Lessons from Prospect Theory on Experience Design

January 19th, 2016

As I discussed in an earlier article that you should read for context, prospect theory has a wide range of implications on behavioral economics. One area in which prospect theory is particularly important is in the domain of mental accounting, which concerns how the way in which we think about and categorize financial activities can influence our choices.

 

Prospect theory tells us that value is reference-dependent. Thus, if we re-frame the reference point, we can modify the value of an event. Richard Thaler's concept of "hedonic framing" in mental accounting [pdf] builds on this premise and offers four principles to maximize value:

 

 

1. Separate gains
What it means

Since the gain function is concave, we experience diminishing sensitivity to incremental increases. Ten gains of $100 feels better than one gain of $1,000. As a result, we can maximize the hedonic impact of gains by spreading them across separate temporal instances instead of aggregating them into a single event.

 

How to use it

  • Give employees multiple smaller bonuses or raises over time (vs. one large bonus or raise)
  • Order packages to arrive on different days; give gifts over time or wrapped in different wrapping paper
  • Share good news over multiple conversations (vs. all at once)
  • Split up pleasurable experiences (e.g., two 20 minute massages vs. one 40 minute massage; eat a bit of a bar of chocolate every day vs. all at once)

 

 

2. Combine losses
What it means

The loss function is convex, and as a result, we experience diminishing sensitivity to losses. A single loss of $10 feels less worse than 10 losses of $1. Thus, we can minimize the hedonic impact of losses by aggregating them into one episode.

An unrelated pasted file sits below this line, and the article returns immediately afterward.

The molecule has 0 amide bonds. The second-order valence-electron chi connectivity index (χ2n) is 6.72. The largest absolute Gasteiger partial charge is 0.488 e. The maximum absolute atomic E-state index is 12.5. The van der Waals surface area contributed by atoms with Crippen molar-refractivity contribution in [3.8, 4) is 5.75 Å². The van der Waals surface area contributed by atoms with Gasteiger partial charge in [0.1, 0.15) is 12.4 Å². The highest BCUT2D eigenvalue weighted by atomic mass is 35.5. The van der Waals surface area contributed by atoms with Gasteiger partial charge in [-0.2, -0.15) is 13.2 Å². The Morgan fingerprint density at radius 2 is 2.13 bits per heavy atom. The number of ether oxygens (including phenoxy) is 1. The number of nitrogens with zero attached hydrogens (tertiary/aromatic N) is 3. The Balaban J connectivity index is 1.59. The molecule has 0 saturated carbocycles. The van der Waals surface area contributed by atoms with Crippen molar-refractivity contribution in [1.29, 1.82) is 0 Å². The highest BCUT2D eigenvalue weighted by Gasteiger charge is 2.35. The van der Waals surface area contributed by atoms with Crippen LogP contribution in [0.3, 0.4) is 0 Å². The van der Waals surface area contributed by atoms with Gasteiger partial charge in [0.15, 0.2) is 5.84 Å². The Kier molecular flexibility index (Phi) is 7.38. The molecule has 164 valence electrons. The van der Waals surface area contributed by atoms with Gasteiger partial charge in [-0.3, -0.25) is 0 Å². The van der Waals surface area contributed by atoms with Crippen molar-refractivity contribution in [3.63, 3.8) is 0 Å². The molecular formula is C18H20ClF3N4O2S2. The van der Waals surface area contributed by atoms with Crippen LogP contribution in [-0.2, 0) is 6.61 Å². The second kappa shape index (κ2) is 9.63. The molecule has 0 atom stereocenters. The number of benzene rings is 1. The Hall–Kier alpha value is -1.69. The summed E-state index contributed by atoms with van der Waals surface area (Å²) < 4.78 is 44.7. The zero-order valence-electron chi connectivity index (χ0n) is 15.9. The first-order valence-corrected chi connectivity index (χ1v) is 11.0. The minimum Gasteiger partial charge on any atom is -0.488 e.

How to use it

  • Pay all of your bills on the same day each month
  • Pay all taxes (federal, state, local) on one form and with one check
  • Aggregate financial losses into one quarter; exit your low performing investments at once (there’s reasonable evidence that this occurs in practice [pdf])
  • Share multiple instances of bad news at one time
  • Group unpleasant activities into a single episode (e.g., go to the dentist and get your colonoscopy on the same day)

 

 

3. Combine smaller losses with larger gains
What it means

Since the value function is steeper for losses than for gains, we experience loss aversion. For example, we’re more upset losing $5 than happy gaining $5. The interaction of loss aversion with diminishing sensitivity for gains (i.e., diminishing marginal returns) means that we should integrate large gains with smaller losses to neutralize the disproportionate disutility from losses. For example, we feel better when we get a single gain of $95 than a gain of $100 paired with a loss of $5.

 

How to use it

  • Charge small bank fees on the same day as large deposits
  • Pay commuter fees out of your salary
  • Communicate very good news at the same time as minor bad news (e.g., enhanced employee benefits paired with a 2% increase in the employee’s share of dental costs)

 

 

4. Separate smaller gains from larger losses
What it means

The value function for gains is concave and steepest near the origin. As a result, we should try to experience as many small gains as possible. We’ll miss out on the disproportionate impact of a small gain if we use it to slightly offset a large loss. Instead, we can maximize value by separating the small gain from the large loss. For example, we feel better with a small gain of $5 on one day with seemingly unrelated loss of $100 on the next day than a single integrated loss of $95.

 

How to use it

  • Overpay your taxes and get a small refund; oversave for a vacation and return with some money left over
  • Issue severance checks on a different day from when someone is fired
  • Charge a higher price for a product and issue a rebate at a subsequent date